Aston pays tribute to the creative genius of an Italian immigrant and tile worker who, in the 1920s, begins a unique project on his Watts, Calif., property that takes 34 years to complete. Simon Rodia uses only rebar, cement, broken tiles, shells, and other found items to build towering spires, some almost a hundred feet tall, decorated with mosaic designs. A fictional neighbor girl, Marguerite, provides lyrical first-person narration as she watches the towers take shape throughout her childhood. The subject lends itself perfectly to the collage illustrations. Employing mostly paper, but also bits of pottery, cloth, clay and string, Roth stunningly recreates bold, stylized versions of the towers. This book beautifully illuminates a little-known story of imagination and perseverance that resulted in a national landmark. Ages 5–8. (Aug.)
“[Aston’s] winding, poetic language evokes the strange beauty of the sculptures themselves.”
“[Aston’s] winding, poetic language evokes the strange beauty of the sculptures themselves.” —
The amazing construction in Los Angeles, California known as Watts Towers, or Simon Rodia's Towers, is now a United States National Monument. In the engaging voice of a young neighbor, Aston describes how a small chip of tile became the first piece of it collected by a man called Uncle Sam. Our narrator joins Uncle Sam as he hunts through trash and along the railroad tracks for broken bits. Talking to himself, he mixes mortar to place in wire mesh around poles. Into the wet cement he presses his jeweled pieces. The construction grows, year after year, inspired by his memories of his childhood in Italy. A second, then a third tower rises. Suddenly, after thirty-four years, Uncle Sam gives the deed to his property to a friend and leaves, never to return. He is no longer called foolish and crazy; he is called a man of genius. Roth illustrates this remarkable story with collage, an appropriate medium for a creation of bits and pieces. She has collected a variety of broken tiles, decorated pottery shards, and other "trash" similar to that used in the Towers. The end pages are like photo albums of the details of the complex construction. There are additional informative notes, plus suggestions for creating "your own Watts Tower." Reviewer: Ken Marantz and Sylvia Marantz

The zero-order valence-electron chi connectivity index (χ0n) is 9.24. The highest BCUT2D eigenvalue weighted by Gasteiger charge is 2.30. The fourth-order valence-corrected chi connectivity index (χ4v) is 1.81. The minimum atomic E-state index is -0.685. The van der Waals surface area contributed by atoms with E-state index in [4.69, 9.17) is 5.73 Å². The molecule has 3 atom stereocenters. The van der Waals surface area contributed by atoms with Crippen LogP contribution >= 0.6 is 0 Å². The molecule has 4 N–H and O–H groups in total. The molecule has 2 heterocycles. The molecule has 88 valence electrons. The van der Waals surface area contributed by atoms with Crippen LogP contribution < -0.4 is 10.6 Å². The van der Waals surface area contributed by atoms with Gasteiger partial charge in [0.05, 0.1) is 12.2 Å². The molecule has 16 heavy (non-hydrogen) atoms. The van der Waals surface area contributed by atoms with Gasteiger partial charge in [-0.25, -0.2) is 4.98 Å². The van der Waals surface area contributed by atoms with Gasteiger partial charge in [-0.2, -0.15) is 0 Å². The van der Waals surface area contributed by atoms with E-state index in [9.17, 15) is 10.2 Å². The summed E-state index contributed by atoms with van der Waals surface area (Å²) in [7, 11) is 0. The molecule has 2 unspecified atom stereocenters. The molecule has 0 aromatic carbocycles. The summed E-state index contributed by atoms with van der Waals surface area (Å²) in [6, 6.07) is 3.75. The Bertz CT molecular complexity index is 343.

Children's Literature - Ken Marantz and Sylvia Marantz
Gr 2–5—This stunningly illustrated picture book succeeds on every level. Chronicling the story of Italian immigrant Simon Rodia, the creative genius who built the famed Watts Towers in Los Angeles, the simple yet elegant text brings the man's process to light through the narration of a fictional girl who measures her own life against the construction of the towers. Uncle Sam, as he was known in the neighborhood, worked in a tile factory by day and scavenged for treasure in trash heaps and along the nearby railroad tracks in his spare time. Using scrap tile, broken pottery, bits of glass, seashells, rebar, wire mesh, and cement, Rodia realized his dream through slow but steady work, raising his towers nearly 100 feet high without nails, bolts, or even a ladder. Adding dimension and richness to the story, Roth's splendid multimedia collages both honor and illuminate his work. Combining paper, ceramics, fabric, and photography, the artwork not only reinforces the look of the towers but also the technique of bringing together disparate bits to create a cohesive and beautiful whole. One particularly moving page uses black-and-white photographs of similarly shaped Italian towers as a backdrop, exploring the idea that immigrants bring their culture with them. This is a book that is filled with possibilities; it is an artistic work that could easily serve as a springboard for a multitude of discussions/projects about creativity, artistry, imagination, conservation, repurposing, perseverance, and the influence and importance of immigrants. A worthwhile author's note and instructions to craft a small Watts Tower are appended.—Teri Markson, Los Angeles Public Library
Using his hands, simple tools and found pieces of glass, tile and steel, a reclusive Italian immigrant assembled and built the extraordinary Watts Towers in southern California.
A little girl from the neighborhood tells the story as she watches Uncle Sam, as she calls Simon Rodia, collect chips of tile and make mortar from his secret mixture of sand, cement and water. The work, done in evenings and on weekends, spans more than three decades. That little girl grows up and brings her own children to watch in wonder as the towers soar skyward. Her trusting voice and observant eye make her an endearing narrator. "Uncle Sam was like a spider weaving his web / of steel and cement and lacy shadows." Aston's telling is lyrical and reads aloud beautifully. Roth, working in her signature mixed-media collage, is the perfect choice to illustrate the building process. Bits and pieces of photographs, paper and fabric arranged in colorful panels and full-page spreads dazzle the eye. Step-by-step instructions and photographs for constructing a tower from pipe-cleaners provide an excellent follow-up activity.
It was one man's dream to recreate beautiful buildings remembered from his childhood in Italy as a gift to the community. That dream became a National Landmark for all to treasure, and this book brings it to children everywhere. (author's note)
(Picture book. 4-8)